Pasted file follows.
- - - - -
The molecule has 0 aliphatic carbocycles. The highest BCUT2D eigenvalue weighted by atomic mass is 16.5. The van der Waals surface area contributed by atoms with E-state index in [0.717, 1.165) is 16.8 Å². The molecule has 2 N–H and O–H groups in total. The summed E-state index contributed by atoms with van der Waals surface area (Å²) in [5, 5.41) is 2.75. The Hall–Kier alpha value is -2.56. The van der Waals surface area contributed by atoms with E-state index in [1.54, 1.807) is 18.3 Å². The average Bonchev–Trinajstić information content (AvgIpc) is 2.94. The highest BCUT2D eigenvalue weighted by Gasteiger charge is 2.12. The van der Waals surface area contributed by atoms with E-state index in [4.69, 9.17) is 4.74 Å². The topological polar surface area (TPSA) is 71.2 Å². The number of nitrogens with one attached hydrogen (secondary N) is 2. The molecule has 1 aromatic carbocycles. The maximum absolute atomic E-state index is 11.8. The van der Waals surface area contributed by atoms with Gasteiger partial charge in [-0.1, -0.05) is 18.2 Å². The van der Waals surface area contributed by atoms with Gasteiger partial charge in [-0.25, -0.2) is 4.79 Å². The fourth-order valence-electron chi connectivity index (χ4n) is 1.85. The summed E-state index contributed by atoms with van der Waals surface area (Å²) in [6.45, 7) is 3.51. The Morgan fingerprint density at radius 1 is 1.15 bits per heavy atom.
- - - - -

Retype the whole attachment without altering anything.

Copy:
The molecule has 0 aliphatic carbocycles. The highest BCUT2D eigenvalue weighted by atomic mass is 16.5. The van der Waals surface area contributed by atoms with E-state index in [0.717, 1.165) is 16.8 Å². The molecule has 2 N–H and O–H groups in total. The summed E-state index contributed by atoms with van der Waals surface area (Å²) in [5, 5.41) is 2.75. The Hall–Kier alpha value is -2.56. The van der Waals surface area contributed by atoms with E-state index in [1.54, 1.807) is 18.3 Å². The average Bonchev–Trinajstić information content (AvgIpc) is 2.94. The highest BCUT2D eigenvalue weighted by Gasteiger charge is 2.12. The van der Waals surface area contributed by atoms with E-state index in [4.69, 9.17) is 4.74 Å². The topological polar surface area (TPSA) is 71.2 Å². The number of nitrogens with one attached hydrogen (secondary N) is 2. The molecule has 1 aromatic carbocycles. The maximum absolute atomic E-state index is 11.8. The van der Waals surface area contributed by atoms with Gasteiger partial charge in [-0.1, -0.05) is 18.2 Å². The van der Waals surface area contributed by atoms with Gasteiger partial charge in [-0.25, -0.2) is 4.79 Å². The fourth-order valence-electron chi connectivity index (χ4n) is 1.85. The summed E-state index contributed by atoms with van der Waals surface area (Å²) in [6.45, 7) is 3.51. The Morgan fingerprint density at radius 1 is 1.15 bits per heavy atom.